Money

Don't forget mortgage insurance

Noel Whittaker
Noel Whittaker

THE ongoing volatility in interest rates has generated the predictable hype about  borrowers taking matters into their own hands and switching lenders.

Unfortunately in most cases changing lenders is like swapping spouses - an expensive exercise with no guarantee that the outcome will be an improvement.

The main stumbling block is mortgage insurance, which is compulsory if the loan to valuation ratio (LVR) is more than 80%.

Think about a couple who are considering buying their first home, and who wish to borrow $570,000.  They have been attracted by all the huge newspaper advertisements and decide to go to Lender A because that institution is offering the cheapest rate. 

They have only 5% deposit so the LVR is 95%, -  they have not even given a thought to what the mortgage insurance premium may be.

The lender they choose charges them a premium of 3.9% or $22,230 and they happily sign up. They have no idea that another lender, possibly offering a slightly higher interest rate, may offer them the same loan but with a mortgage insurance premium of  2.41% or $13,737 -a massive $8,493 difference.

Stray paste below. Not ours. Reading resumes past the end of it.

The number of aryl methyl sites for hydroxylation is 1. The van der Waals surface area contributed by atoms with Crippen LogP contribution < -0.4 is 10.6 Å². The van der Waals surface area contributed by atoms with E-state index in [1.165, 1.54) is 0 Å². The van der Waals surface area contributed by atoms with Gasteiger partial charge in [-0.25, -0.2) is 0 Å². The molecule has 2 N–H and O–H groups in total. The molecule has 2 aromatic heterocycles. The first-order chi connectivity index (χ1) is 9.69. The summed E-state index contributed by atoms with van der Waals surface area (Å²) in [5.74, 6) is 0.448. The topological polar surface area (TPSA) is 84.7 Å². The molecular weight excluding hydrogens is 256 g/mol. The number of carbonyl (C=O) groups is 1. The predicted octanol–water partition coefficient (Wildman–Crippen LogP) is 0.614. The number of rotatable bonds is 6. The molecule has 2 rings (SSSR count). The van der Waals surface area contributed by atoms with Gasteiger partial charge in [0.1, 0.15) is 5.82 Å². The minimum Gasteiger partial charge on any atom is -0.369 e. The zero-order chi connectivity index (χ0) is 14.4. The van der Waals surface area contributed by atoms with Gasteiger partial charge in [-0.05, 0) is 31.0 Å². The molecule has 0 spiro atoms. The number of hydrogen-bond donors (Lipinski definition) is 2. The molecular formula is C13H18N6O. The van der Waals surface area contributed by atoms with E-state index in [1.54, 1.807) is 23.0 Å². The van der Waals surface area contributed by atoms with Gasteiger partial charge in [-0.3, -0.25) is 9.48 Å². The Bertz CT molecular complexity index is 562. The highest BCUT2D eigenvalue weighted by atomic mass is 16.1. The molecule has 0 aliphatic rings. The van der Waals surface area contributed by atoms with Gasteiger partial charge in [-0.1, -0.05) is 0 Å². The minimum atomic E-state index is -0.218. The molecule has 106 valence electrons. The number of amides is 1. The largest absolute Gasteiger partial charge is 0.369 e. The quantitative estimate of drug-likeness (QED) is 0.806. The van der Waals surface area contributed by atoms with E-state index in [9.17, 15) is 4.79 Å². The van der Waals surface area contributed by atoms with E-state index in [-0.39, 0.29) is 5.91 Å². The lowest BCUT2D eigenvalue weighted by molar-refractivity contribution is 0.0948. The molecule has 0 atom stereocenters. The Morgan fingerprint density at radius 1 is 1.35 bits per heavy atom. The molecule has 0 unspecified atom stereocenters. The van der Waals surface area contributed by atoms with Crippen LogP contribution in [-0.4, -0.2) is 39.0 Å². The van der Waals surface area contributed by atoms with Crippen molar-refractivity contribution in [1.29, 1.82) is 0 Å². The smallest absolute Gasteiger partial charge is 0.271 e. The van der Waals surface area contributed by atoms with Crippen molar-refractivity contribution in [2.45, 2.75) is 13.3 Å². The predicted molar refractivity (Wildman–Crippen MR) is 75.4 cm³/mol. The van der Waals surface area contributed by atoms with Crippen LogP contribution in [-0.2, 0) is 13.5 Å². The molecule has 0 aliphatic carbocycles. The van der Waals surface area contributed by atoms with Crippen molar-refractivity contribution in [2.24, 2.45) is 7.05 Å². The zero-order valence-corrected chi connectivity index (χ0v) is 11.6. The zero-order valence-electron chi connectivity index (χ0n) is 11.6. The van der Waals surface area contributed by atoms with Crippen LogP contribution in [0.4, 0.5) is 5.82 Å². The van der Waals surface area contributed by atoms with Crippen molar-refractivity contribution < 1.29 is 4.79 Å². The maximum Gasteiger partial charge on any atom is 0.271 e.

Of course, the government gets into the act as well and adds a hefty sum for stamp duty which ranges from 5.37% in Queensland to 11.8% in South Australia.

The mortgage insurance and stamp duty is invariably added to the loan which means they will be paying it off over the life of the loan.

After a couple of years our young couple find that their chosen lender has elected to increase interest rates to a level which is higher than most of its competitors.

Even though their house may have increased slightly in value, their LVR is still going to be 95% because the loan has been increased by the mortgage insurance premium and stamp duty.  To their horror, they discover that the new lender will want fresh mortgage insurance - they will be up for another lot of fees which would be at least $13,737, even if they chose the cheapest premium on offer. 

It would be most unlikely that they could obtain any refund of the original mortgage insurance premium.

Noel Whittaker is a co-founder of Whittaker Macnaught Pty Ltd.  His advice is general in nature and readers should seek their own professional advice before making any financial decisions.  His email is noelwhit@gmail.com

Topics:  home loan, mortgage, noel whittaker, opinion




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